One of my favourite words which I rarely find the opportunity to use is ‘psychomanteum’. It is an enclosed area, dimly lit, containing a mirror which reflects only darkness. The psychomanteum is an arrangement used by mediums and practitioners of parapsychology to communicate with spirits. It is thought that the dead – or perhaps other entities – will manifest in the dark mirror, or be otherwise drawn to the spot.
Why bring up this piece of arcane trivia?
Because it’s time for our first visit to the Palmer house.
It’s night, and a long time since we’ve last been here; the site of so much pain and trauma. Stillness. Quiet. Inside, Sarah Palmer (Grace Zabriskie), mother of Laura Palmer (Sheryl Lee), sits alone in the living room watching a nature documentary on a very large TV screen, which reflects in the mirrors behind her head. She is smoking and the table in front of her is strewn with medication and alcohol. There is a full ashtray both on the table and on the sofa beside her. The soundtrack features eerie, slowed-down noises.
It’s a very sad re-introduction to Sarah. The pills, bottles and cigarette butts tell us that she has struggled with the events of the first two seasons, probably for all of the intervening years. She has attempted to obliterate her hurt by burying it in addiction and escape. Later in the season we will come to realise that there is something else she may have been trying to escape or obliterate for much of her life…
The TV show she’s watching features big cats feeding on a kill. Sarah’s interest in this base predatory nature appears immaterial at this stage, but later events shade the choice of program. We come to learn that Sarah Palmer is and has been host to Judy. In Part 8 we see the beginnings of this situation, and in Part 14 we discover that it is very much still the case.
The glass box scenes, however, raise questions concerning this. If indeed ‘the Experiment’ and Judy are one and the same, then it stands to reason that there are times that Sarah Palmer is not possessed/under Judy’s control.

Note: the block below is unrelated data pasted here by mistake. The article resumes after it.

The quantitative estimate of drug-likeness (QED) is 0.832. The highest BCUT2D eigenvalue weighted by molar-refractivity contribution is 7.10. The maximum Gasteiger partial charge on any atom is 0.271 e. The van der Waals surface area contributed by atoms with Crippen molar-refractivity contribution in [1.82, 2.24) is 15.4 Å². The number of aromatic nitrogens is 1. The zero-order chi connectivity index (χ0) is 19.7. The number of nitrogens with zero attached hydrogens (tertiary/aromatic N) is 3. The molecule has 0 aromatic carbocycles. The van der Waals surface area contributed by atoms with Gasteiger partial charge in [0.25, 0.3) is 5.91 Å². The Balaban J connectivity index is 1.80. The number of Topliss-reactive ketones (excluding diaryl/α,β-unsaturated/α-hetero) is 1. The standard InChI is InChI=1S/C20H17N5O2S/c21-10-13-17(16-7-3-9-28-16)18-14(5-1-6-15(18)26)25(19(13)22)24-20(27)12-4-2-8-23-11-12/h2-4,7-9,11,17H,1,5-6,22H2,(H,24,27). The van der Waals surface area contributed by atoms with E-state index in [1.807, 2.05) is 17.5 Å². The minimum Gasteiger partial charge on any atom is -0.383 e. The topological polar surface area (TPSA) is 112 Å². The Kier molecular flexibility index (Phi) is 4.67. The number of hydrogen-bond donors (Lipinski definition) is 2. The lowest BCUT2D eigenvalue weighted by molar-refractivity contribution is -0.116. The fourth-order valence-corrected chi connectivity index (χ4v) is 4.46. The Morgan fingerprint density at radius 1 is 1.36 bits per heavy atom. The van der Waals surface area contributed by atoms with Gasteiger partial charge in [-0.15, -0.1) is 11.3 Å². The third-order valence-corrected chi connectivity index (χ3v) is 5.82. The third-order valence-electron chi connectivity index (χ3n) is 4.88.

‘The Experiment’/Judy can move quickly. This we know. And is exceedingly powerful. Is it possible, therefore, that it has already made it back to Twin Peaks and is inhabiting Sarah in this scene? If so, that may explain the interest in the predatory animals and the general sense of disquiet on the soundtrack in this very uneasy-feeling scene.
The dominant positioning of the mirrors brings the topic of the psychomanteum to mind. Granted, Sarah Palmer’s living room does not fit the definition of a psychomanteum (even though it is dimly lit), but mirrors are of great relevance and import in a lot of supernatural lore, often used as gateways. And in Twin Peaks. A mirror proves integral to the final scene of Part 16, when Audrey Horne (Sherilyn Fenn) experiences an urgent transition between places. And remember BOB’s recurring relationship with mirrors. It is through them that we see whom he hides within, and when he takes up residence in Cooper’s doppelganger, it is a mirror he destroys first, as if to hide himself from discovery.
The mirrors in Sarah Palmer’s home should not simply be discredited from having import. They serve an economic function, enabling Lynch to cover both sides of the room in one-shot, grabbing the scene as a ‘oner’, but the dark violence reflected within them feels like a precursor or foreshadowing. Perhaps its just the benefit of knowing where The Return will go, provoking undue connections, but still I wonder…
Regardless, its clear Sarah spends a lot of her time in this room. After Sam in the first glass box scene, she is the second of the season’s isolated individuals, hemmed in to a life spent staring at a glass screen. The feeling that The Return is commenting on the negative fall-out of our addiction to screens is perpetuated here.
Next time: Shadow